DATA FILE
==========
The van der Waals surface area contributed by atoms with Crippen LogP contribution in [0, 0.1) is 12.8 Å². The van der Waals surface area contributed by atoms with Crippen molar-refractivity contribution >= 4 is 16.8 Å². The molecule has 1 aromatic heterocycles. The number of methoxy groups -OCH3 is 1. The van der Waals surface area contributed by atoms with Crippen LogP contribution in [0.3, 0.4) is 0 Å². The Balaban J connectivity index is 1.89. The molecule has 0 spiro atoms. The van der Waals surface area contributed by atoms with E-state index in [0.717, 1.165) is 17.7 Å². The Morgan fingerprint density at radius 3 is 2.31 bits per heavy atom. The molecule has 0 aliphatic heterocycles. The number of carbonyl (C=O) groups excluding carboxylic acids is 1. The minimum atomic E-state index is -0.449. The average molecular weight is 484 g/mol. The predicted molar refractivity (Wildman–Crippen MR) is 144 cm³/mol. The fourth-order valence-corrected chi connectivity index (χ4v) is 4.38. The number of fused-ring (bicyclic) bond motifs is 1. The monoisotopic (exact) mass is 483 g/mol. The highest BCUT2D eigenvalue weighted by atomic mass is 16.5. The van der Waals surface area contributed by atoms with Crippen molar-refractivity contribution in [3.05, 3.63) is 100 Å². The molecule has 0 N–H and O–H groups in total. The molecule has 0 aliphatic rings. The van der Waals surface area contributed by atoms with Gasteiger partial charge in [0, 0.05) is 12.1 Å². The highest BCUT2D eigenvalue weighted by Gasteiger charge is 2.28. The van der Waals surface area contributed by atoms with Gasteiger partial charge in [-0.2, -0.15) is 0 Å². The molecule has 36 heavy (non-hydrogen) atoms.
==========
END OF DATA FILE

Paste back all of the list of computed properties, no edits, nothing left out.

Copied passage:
The van der Waals surface area contributed by atoms with Crippen LogP contribution in [0, 0.1) is 12.8 Å². The van der Waals surface area contributed by atoms with Crippen molar-refractivity contribution >= 4 is 16.8 Å². The molecule has 1 aromatic heterocycles. The number of methoxy groups -OCH3 is 1. The van der Waals surface area contributed by atoms with Crippen LogP contribution in [0.3, 0.4) is 0 Å². The Balaban J connectivity index is 1.89. The molecule has 0 spiro atoms. The van der Waals surface area contributed by atoms with E-state index in [0.717, 1.165) is 17.7 Å². The Morgan fingerprint density at radius 3 is 2.31 bits per heavy atom. The molecule has 0 aliphatic heterocycles. The number of carbonyl (C=O) groups excluding carboxylic acids is 1. The minimum atomic E-state index is -0.449. The average molecular weight is 484 g/mol. The predicted molar refractivity (Wildman–Crippen MR) is 144 cm³/mol. The fourth-order valence-corrected chi connectivity index (χ4v) is 4.38. The number of fused-ring (bicyclic) bond motifs is 1. The monoisotopic (exact) mass is 483 g/mol. The highest BCUT2D eigenvalue weighted by atomic mass is 16.5. The van der Waals surface area contributed by atoms with Crippen molar-refractivity contribution in [3.05, 3.63) is 100 Å². The molecule has 0 N–H and O–H groups in total. The molecule has 0 aliphatic rings. The van der Waals surface area contributed by atoms with Gasteiger partial charge in [0, 0.05) is 12.1 Å². The highest BCUT2D eigenvalue weighted by Gasteiger charge is 2.28. The van der Waals surface area contributed by atoms with Gasteiger partial charge in [-0.2, -0.15) is 0 Å². The molecule has 36 heavy (non-hydrogen) atoms.